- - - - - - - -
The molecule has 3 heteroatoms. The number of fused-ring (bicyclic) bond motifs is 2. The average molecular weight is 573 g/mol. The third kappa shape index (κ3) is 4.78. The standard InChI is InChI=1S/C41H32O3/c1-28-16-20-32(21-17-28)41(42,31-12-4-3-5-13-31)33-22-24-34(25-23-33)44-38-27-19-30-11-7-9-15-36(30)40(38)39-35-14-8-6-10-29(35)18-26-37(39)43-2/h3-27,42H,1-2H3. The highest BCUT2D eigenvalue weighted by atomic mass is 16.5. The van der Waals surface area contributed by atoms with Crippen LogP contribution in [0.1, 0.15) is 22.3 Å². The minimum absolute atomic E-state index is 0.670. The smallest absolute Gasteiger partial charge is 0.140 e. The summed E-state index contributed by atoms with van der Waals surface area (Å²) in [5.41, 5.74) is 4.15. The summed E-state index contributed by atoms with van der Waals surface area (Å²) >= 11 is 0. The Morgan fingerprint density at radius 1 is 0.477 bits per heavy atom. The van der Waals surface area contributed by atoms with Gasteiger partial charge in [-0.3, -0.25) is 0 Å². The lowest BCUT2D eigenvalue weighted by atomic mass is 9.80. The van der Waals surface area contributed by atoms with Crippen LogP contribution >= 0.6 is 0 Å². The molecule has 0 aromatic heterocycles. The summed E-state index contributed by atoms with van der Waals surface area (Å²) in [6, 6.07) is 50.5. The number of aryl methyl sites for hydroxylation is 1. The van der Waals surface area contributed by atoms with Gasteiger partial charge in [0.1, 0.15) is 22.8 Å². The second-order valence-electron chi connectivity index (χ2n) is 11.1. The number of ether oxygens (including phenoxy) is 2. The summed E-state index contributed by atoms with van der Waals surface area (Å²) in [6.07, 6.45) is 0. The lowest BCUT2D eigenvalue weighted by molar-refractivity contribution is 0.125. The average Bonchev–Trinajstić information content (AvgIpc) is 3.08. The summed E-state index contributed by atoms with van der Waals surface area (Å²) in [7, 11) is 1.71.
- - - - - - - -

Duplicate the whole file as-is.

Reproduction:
The molecule has 3 heteroatoms. The number of fused-ring (bicyclic) bond motifs is 2. The average molecular weight is 573 g/mol. The third kappa shape index (κ3) is 4.78. The standard InChI is InChI=1S/C41H32O3/c1-28-16-20-32(21-17-28)41(42,31-12-4-3-5-13-31)33-22-24-34(25-23-33)44-38-27-19-30-11-7-9-15-36(30)40(38)39-35-14-8-6-10-29(35)18-26-37(39)43-2/h3-27,42H,1-2H3. The highest BCUT2D eigenvalue weighted by atomic mass is 16.5. The van der Waals surface area contributed by atoms with Crippen LogP contribution in [0.1, 0.15) is 22.3 Å². The minimum absolute atomic E-state index is 0.670. The smallest absolute Gasteiger partial charge is 0.140 e. The summed E-state index contributed by atoms with van der Waals surface area (Å²) in [5.41, 5.74) is 4.15. The summed E-state index contributed by atoms with van der Waals surface area (Å²) >= 11 is 0. The Morgan fingerprint density at radius 1 is 0.477 bits per heavy atom. The van der Waals surface area contributed by atoms with Gasteiger partial charge in [-0.3, -0.25) is 0 Å². The lowest BCUT2D eigenvalue weighted by atomic mass is 9.80. The van der Waals surface area contributed by atoms with Crippen LogP contribution >= 0.6 is 0 Å². The molecule has 0 aromatic heterocycles. The summed E-state index contributed by atoms with van der Waals surface area (Å²) in [6, 6.07) is 50.5. The number of aryl methyl sites for hydroxylation is 1. The van der Waals surface area contributed by atoms with Gasteiger partial charge in [0.1, 0.15) is 22.8 Å². The second-order valence-electron chi connectivity index (χ2n) is 11.1. The number of ether oxygens (including phenoxy) is 2. The summed E-state index contributed by atoms with van der Waals surface area (Å²) in [6.07, 6.45) is 0. The lowest BCUT2D eigenvalue weighted by molar-refractivity contribution is 0.125. The average Bonchev–Trinajstić information content (AvgIpc) is 3.08. The summed E-state index contributed by atoms with van der Waals surface area (Å²) in [7, 11) is 1.71.